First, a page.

In a statement released today, the World Anti-Doping Agency (WADA) expressed its disappointment that the International Olympic Committee (IOC) did not issue a blanket ban on Russian athletes in the 2016 Rio Olympic Games.
“WADA is disappointed that the IOC did not heed WADA’s Executive Committee recommendations that were based on the outcomes of the McLaren Investigation and would have ensured a straight-forward, strong and harmonized approach,” he said. “The McLaren Report exposed, beyond a reasonable doubt, a state-run doping program in Russia that seriously undermines the principles of clean sport embodied within the World Anti-Doping Code.”
The McLaren report issued last week, according to the WADA, was ‘partial,’ and research into the Russian doping system is far from complete. The WADA has extended Professor McLaren’s mandate so that he can continue to investigate the situation.
The WADA is also concerned that the IOC‘s decision not to allow Russian track star Yulia Stepanova, a whistleblower who helped to unmask the Russian doping rig, to compete in the Games will discourage future athletes in Russia and abroad from speaking out about systematic doping.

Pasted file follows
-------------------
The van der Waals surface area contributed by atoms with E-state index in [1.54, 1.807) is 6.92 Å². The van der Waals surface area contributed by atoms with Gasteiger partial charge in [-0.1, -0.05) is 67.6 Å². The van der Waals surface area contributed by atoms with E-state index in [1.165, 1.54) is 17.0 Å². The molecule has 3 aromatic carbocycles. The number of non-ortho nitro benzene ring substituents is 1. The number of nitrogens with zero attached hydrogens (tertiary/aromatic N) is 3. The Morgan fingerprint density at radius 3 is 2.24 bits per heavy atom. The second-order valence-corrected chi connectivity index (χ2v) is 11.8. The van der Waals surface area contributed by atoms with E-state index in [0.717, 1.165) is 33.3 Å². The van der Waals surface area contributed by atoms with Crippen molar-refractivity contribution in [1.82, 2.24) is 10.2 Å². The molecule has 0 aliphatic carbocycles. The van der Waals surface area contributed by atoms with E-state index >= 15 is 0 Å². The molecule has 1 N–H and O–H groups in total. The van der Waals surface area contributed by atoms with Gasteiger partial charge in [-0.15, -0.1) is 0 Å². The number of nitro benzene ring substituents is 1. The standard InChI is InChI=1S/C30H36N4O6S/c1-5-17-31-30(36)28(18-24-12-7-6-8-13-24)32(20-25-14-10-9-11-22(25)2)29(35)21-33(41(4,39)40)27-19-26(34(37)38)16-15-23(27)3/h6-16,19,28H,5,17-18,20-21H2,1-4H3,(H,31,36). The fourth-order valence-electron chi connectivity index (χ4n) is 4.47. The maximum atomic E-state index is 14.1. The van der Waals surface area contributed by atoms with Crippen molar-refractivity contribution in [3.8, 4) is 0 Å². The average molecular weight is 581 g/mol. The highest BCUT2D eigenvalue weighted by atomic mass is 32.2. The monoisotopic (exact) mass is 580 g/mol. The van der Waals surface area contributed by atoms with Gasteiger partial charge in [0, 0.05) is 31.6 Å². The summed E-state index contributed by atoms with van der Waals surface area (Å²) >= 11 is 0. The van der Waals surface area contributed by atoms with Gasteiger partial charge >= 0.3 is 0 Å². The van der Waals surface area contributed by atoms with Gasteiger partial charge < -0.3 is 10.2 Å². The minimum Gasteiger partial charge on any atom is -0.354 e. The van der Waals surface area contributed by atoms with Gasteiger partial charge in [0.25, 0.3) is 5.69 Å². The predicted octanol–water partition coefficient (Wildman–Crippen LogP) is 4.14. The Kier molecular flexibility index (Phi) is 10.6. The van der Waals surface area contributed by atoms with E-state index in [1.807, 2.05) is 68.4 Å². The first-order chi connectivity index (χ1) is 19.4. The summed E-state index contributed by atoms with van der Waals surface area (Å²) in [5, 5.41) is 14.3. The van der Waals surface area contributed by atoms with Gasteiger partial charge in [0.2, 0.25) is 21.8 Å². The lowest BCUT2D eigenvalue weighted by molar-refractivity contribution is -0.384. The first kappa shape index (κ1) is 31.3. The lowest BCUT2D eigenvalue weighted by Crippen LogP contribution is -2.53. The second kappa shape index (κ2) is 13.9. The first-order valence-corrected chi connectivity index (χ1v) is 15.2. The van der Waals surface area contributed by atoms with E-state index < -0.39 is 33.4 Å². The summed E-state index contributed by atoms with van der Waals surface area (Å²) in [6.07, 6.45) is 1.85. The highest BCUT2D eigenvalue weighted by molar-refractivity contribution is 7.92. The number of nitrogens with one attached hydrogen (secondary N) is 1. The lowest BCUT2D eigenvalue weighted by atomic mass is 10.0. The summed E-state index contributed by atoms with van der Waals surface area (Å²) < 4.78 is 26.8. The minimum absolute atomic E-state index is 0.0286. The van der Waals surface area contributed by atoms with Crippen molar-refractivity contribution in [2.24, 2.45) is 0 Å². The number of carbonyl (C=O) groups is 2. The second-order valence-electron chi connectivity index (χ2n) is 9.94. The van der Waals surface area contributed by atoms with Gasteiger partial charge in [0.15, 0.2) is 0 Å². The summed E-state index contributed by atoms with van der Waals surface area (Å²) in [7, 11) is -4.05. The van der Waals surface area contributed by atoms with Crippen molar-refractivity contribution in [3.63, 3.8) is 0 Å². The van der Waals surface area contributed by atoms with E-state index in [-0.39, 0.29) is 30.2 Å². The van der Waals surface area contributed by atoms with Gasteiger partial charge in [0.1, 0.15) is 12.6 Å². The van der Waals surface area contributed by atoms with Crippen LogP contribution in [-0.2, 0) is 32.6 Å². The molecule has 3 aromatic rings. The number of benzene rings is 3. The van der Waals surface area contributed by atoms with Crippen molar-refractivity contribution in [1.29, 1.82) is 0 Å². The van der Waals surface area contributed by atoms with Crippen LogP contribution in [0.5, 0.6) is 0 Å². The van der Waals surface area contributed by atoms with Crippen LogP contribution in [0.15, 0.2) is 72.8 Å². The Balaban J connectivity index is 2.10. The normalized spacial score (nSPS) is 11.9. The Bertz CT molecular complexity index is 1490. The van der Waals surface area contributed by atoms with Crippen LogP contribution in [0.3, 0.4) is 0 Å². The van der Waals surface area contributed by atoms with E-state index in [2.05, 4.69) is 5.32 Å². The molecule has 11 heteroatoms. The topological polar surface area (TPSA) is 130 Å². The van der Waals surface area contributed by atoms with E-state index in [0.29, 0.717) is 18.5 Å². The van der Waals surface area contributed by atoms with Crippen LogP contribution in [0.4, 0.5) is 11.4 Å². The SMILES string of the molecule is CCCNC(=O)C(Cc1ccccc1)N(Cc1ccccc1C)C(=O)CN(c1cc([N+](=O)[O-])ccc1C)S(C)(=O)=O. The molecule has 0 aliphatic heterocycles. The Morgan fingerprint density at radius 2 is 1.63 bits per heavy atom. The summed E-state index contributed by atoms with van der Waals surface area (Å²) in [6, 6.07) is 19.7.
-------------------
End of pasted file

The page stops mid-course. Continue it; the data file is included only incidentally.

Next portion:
“WADA has been very vocal in supporting Yulia’s desire to compete as an independent athlete,” said WADA General Director Olivier Niggli. “Ms. Stepanova was instrumental in courageously exposing the single biggest doping scandal of all time. WADA is very concerned by the message that this sends whistleblowers for the future.”
Read the full statement below:
WADA will support International Federations to ensure the best possible outcome for clean athletes
The World Anti-Doping Agency (WADA) acknowledges today’s decision by the International Olympic Committee’s (IOC) Executive Board asking International Federations to deal with the selection of Russian athletes for Rio 2016; and, stands by its Executive Committee’s recommendations of 18 July. WADA’s Executive Committee recommended that the IOC consider, under its Charter, declining entries for Rio 2016 of all athletes submitted by the Russian Olympic Committee.